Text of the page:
US, the country that spies on its friends and lies


ALL hell broke loose this week after the London’s Guardian headlined ‘NSA monitored calls of 35 world leaders after US official handed over contacts’.
The paper reported that America’s National Security Agency (NSA) monitored the telephone conversations of 35 world leaders after being given the numbers by an official in another US government department.
This all came from a classified document provided by whistleblower Edward Snowden.
The confidential memo revealed that NSA encourages senior officials in its ‘customer’ departments, such as the White House, the State Department and the Pentagon to share their ‘rolodexes’ so that the agency can add the phone numbers of leading foreign politicians to their surveillance systems.
The document goes on to note that one unnamed official handed over 200 numbers, including those of 35 world leaders, none of whom are named.
These numbers were immediately tasked for monitoring by the NSA.
In October 2006, the NSA’s Signals Intelligence Directorate issued a memo that was titled ‘Customers can help SID obtain targetable phone numbers’.
The memo indicated that American officials who mixed with world leaders and politicians could help the NSA in its surveillance by providing numbers of these targets.
These numbers would not only provide information, but also lead to the accessing of new numbers that could be spied on.
The memo goes on to acknowledge that of the 200 telephone numbers turned over by a government official, many of them had produced ‘reportable intelligence’.
A look at some of the telephone numbers accessed by the SID revealed they included direct lines, fax, residence and cellular numbers of foreign political or military leaders.
Close American allies like France, Germany and Mexico as well as rivals like Cuba and Venezuela are all targets of massive US surveillance.
German Chancellor, Angela Merkel has come out baying for blood accusing America of tapping her mobile phone.
The German paper, Der Spiegel uncovered NSA activity against the offices and communications of senior officials of the European Union.
Merkel has accused America of a breach of trust.
This accusation of spying by Merkel adds to mounting political tensions in Europe about the scope of America’s surveillance on the governments of its allies, after a cascade of backlashes and apologetic phone calls with leaders across the continent over the course of the week.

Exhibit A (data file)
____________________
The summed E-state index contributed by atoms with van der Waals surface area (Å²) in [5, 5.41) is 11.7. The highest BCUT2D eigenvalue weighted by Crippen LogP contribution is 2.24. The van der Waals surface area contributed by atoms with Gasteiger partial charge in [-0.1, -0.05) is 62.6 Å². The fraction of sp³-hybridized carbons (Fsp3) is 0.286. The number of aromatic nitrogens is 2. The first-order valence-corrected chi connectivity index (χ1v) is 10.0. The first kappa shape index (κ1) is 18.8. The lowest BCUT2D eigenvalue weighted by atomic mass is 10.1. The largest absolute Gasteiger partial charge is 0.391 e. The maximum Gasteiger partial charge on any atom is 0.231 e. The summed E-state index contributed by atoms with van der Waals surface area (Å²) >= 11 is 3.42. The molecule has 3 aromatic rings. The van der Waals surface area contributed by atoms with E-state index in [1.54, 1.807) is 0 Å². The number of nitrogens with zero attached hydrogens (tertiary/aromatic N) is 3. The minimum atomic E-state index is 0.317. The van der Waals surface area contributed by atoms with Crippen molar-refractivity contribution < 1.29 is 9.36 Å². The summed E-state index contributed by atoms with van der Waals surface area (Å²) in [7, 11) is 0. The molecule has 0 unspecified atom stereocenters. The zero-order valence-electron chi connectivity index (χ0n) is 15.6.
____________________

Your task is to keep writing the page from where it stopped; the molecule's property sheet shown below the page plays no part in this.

Earlier this week, President Obama called French President Francois Hollande in response to reports in Le Monde that NSA accessed more than 70 million phone records of French citizens in a single 30-day period.
Last month, Dilma Rouseff, Brazil’s president cancelled a scheduled meeting at the White House after leaked documents showed that the NSA spied on her personal phone calls and emails and also that of Brazil’s state oil company.
Brazil federal workers have been ordered to use highly encrypted emails.
Rouseff is urging lawmakers to vote into law a draft legislation that would introduce local data storage for internet giants like Facebook, Twitter, and Google in order to keep the information they get from Brazilians users safe from prying American eyes.
BRICS companies are working on creating a ‘new internet’.
Brazil has been reported to be building a ‘BRICS cable’ that will create an independent link between Brazil, South African, India, China and Russia in order to bypass NSA cables and avoid spying.
The Spanish government on Monday summoned the American ambassador to address the allegations that the NSA had recently collected data on 60 million telephone calls in Spain.
Two Spanish newspapers, El Mundo and El Pais reported that the agency had gathered data on phone numbers and locations, but had not monitored the contents of the calls between December and early January.
Interestingly, last year Spain agreed to extend an American lease of military facilities on its territory, including the Rota naval base, where America is planning to station Aegis antimissile vessels as part of the European defence shield of NATO.
The Mexican government issued a statement which berated America for hacking the public e-mail account of former President Felipe Calderon which was also used by Cabinet Ministers.
“This practice is unacceptable, illegitimate and against Mexican and international law,” read part of the statement.
According to Press TV, because of this explosive situation 21 countries have been prompted to seek a resolution against America at the United Nations (UN).
The resolution would be the first major international effort aimed at restraining the spy agency’s surveillance against other nations.
The Foreign Policy Magazine reported that Brazil and Germany are circulating a draft copy of the resolution to diplomats representing 19 other countries.
The UN resolution is expected to be presented in front of the UN General Assembly human rights committee before the end of the year.
Part of the draft resolution reads, UN member States are “deeply concerned at human rights violations and abuses that may result from the conduct of extra-territorial surveillance or interception of communications in foreign jurisdictions.”
Influential EU lawmakers back a measure requiring America companies like Google and Yahoo “to seek clearance from European officials before complying with American warrants seeking private data.”
The European parliament already approved a non-binding resolution. It suspends EU Terrorist Finance Tracking Programme data sharing with America.


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